An 84-page anthology titled "Poems From Guantanamo: The Detainees Speak" will be published in August by the University of Iowa Press, giving readers an unusual glimpse into the emotional lives of the largely nameless and faceless prisoners there.
"When I heard pigeons cooing in the trees/Hot tears covered my face," Sami al Haj wrote in one poem. The al-Jazeera cameraman has been held at Guantanamo Bay since 2002 on suspicion of aiding Islamic militants. "When the lark chirped, my thoughts composed/A message for my son," he went on.
The poems were cleared by the US military after being searched for possible coded information, but the review from the DoD is as expected:
"While a few detainees at Guantanamo Bay have made efforts to author what they claim to be poetry, given the nature of their writings they have seemingly not done so for the sake of art," says Cmdr. J.D. Gordon, a Defense Department spokesman. "They have attempted to use this medium as merely another tool in their battle of ideas against Western democracies."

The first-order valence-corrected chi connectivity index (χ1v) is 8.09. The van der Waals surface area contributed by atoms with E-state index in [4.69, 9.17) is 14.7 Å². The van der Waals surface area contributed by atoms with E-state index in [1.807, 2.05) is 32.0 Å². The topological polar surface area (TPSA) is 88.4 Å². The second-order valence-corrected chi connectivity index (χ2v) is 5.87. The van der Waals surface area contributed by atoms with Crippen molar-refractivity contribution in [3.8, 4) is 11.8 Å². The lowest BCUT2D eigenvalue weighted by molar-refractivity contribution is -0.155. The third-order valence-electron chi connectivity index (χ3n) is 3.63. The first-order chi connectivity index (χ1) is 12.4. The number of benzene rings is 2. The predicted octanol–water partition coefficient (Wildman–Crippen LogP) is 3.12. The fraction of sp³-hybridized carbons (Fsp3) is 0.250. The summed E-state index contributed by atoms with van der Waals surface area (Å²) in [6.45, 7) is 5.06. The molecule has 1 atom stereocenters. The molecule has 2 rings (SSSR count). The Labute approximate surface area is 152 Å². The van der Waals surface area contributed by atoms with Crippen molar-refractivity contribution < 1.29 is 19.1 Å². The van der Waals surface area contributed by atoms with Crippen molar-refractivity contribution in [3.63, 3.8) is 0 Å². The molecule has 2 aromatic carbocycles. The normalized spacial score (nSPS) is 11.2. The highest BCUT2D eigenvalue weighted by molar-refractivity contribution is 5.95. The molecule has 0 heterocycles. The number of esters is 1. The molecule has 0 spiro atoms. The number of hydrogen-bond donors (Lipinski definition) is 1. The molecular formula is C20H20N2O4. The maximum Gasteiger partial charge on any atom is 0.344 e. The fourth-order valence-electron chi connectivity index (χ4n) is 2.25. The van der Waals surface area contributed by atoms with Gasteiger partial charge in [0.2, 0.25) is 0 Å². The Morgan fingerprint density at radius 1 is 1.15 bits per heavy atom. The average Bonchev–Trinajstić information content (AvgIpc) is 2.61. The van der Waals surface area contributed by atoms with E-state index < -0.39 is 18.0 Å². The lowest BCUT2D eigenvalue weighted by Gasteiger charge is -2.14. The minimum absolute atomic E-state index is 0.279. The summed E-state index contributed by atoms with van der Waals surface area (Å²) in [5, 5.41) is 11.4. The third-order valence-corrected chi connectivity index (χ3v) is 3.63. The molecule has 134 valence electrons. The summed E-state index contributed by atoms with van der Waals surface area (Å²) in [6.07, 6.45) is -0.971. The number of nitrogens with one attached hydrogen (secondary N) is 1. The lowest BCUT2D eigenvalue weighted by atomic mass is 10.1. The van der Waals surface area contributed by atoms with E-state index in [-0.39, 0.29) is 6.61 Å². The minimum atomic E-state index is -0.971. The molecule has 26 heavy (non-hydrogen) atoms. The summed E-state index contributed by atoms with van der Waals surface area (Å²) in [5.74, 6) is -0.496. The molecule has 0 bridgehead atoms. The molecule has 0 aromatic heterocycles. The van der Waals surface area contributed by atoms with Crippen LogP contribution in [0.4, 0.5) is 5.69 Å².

Well, that's obvious. Pigeons hate America. Everybody knows that. And who would write a poem about a lark besides an anti-democracy Middle Eastern terrorist?
As far as "art" goes, some of those inmates should be given the Nobel Prize for Literature, considering the lengths they went through to write their thoughts down:
Writing poetry was both difficult and dangerous for the prisoners, who weren't given pens or paper until 2003. Some former inmates say they used dabs of toothpaste as ink. Other inmates, including Moazzem Begg, a British citizen held at Guantanamo Bay until 2005, say they scratched their poems into foam cups with spoons or small stones. Like most of the approximately 395 inmates freed so far, Mr. Begg was never charged with a crime.